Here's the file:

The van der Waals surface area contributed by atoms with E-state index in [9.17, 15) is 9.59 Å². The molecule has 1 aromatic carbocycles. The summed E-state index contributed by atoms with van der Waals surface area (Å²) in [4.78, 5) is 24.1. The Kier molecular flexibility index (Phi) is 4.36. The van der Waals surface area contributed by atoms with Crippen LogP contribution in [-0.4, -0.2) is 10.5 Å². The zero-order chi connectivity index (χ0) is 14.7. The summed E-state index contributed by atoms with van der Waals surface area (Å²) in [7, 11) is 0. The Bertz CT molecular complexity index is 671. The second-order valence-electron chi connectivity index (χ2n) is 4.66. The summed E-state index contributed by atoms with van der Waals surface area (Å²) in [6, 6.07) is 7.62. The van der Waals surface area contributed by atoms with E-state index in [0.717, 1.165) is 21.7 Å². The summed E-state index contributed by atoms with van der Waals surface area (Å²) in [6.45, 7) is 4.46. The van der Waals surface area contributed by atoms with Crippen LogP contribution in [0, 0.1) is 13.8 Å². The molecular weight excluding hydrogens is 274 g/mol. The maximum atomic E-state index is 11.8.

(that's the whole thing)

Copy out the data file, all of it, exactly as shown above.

The van der Waals surface area contributed by atoms with E-state index in [9.17, 15) is 9.59 Å². The molecule has 1 aromatic carbocycles. The summed E-state index contributed by atoms with van der Waals surface area (Å²) in [4.78, 5) is 24.1. The Kier molecular flexibility index (Phi) is 4.36. The van der Waals surface area contributed by atoms with Crippen LogP contribution in [-0.4, -0.2) is 10.5 Å². The zero-order chi connectivity index (χ0) is 14.7. The summed E-state index contributed by atoms with van der Waals surface area (Å²) in [7, 11) is 0. The Bertz CT molecular complexity index is 671. The second-order valence-electron chi connectivity index (χ2n) is 4.66. The summed E-state index contributed by atoms with van der Waals surface area (Å²) in [6, 6.07) is 7.62. The van der Waals surface area contributed by atoms with E-state index in [0.717, 1.165) is 21.7 Å². The summed E-state index contributed by atoms with van der Waals surface area (Å²) in [6.45, 7) is 4.46. The van der Waals surface area contributed by atoms with Crippen LogP contribution in [0, 0.1) is 13.8 Å². The molecular weight excluding hydrogens is 274 g/mol. The maximum atomic E-state index is 11.8.